MILLIGAN, Spike. "Rommel?" "Gunner Who?" SIGNED BY STEPHEN HAWKING.

Michael Joseph. 1974.

£24000


8vo. Original cloth and wrapper; pp. 192, illustrations throughout; very good. Provenance: signed by Stephen Hawking to dedication page. With letter of provenance, unpublished photograph of Hawking with friends c. 2000 and order of service for the funeral of the previous owner.

First edition. This copy of Spike Milligan's wartime memoir carries one of the very few verified autographs of Stephen Hawking. It was signed in 1974, the year before he became confined to a wheelchair by amyotrophic lateral sclerosis. The shakiness of the signature is a testament to the physical difficulty he had in holding a pen and forming letters.

The book actually belonged to James Hawkins (1928-2003), a poet and author who befriended Hawking through Trinity College Cambridge. Hawkins was also a good friend of Somerset Maugham, who called him the "new Rupert Brooke", and of Yehudi Menuhin. A copy of his selected poems Lamps in the Darkness (1976) was presented to Hawking. The occasion of this signing was extremely light-hearted. Hawkins was reading this copy of Milligan's book when Hawking commented on how funny the dedication was ("To my dear brother Desmond who made my boyhood happy and with whom I have never had a cross word, mind you he drives his wife mad"). In a sprit of joie de vivre and perhaps recognising that he would not be able to sign his name for much longer, Hawking scrawled his autograph beneath the dedication. It was the only example of his handwriting that existed in his friend's collection. At this point, Hawking had not written a full-length book and was far from being a household name, and so one would not expect an autograph on one of his own works; there are only a couple of verified Hawking signatures from this period, including his PhD thesis in 1965 and an archaeological book given to a departing colleague at the Institute of Astronomy in 1974. Nevertheless, we don't expect to find a great scientist's signature in such an incongruous book. Yet it is a perfect representation of Hawking's famously anarchic sense of humour as well as a poignant suggestion that he knew his physical abilities were waning fast.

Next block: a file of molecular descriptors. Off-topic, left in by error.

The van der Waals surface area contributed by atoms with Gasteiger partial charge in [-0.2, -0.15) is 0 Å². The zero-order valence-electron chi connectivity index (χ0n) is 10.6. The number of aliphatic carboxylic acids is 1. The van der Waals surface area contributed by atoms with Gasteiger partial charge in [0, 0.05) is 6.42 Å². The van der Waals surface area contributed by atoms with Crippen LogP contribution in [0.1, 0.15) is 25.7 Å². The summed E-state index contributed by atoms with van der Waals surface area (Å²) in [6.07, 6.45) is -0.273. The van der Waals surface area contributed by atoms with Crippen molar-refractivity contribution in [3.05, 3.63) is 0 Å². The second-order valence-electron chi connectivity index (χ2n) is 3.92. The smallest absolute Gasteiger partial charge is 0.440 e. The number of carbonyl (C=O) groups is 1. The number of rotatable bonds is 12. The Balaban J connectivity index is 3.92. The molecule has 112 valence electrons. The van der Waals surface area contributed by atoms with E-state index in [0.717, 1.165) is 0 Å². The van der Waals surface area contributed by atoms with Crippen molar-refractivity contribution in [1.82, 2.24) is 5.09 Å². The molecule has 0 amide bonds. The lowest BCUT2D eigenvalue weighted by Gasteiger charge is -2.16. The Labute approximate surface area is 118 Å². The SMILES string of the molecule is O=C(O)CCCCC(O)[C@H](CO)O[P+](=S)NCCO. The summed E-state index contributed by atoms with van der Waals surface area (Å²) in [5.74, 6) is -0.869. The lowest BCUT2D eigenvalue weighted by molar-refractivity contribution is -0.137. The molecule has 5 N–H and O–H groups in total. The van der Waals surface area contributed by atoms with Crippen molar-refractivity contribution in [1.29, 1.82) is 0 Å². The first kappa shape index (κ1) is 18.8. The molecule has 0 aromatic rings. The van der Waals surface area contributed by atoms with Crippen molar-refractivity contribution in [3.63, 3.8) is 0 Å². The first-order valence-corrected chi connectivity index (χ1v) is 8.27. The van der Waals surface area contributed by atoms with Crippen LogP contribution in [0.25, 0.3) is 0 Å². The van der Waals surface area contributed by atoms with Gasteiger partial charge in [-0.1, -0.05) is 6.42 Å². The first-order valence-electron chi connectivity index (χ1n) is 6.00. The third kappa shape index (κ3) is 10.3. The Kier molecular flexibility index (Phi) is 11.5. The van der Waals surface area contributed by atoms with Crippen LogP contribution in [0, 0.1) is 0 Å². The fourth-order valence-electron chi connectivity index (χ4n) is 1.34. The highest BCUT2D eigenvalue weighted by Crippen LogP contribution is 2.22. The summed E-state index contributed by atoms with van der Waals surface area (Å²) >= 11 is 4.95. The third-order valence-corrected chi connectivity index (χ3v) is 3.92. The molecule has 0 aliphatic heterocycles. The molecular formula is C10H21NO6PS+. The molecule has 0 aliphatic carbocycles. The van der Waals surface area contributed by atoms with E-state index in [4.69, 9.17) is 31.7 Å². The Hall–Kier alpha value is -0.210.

James Hawkins remained friends with Hawking for the rest of his life and passed this book on to his friend John Masih Fleming, the musician and dealer, shortly before his death. Fleming was also a friendly acquaintance of Stephen Hawking.

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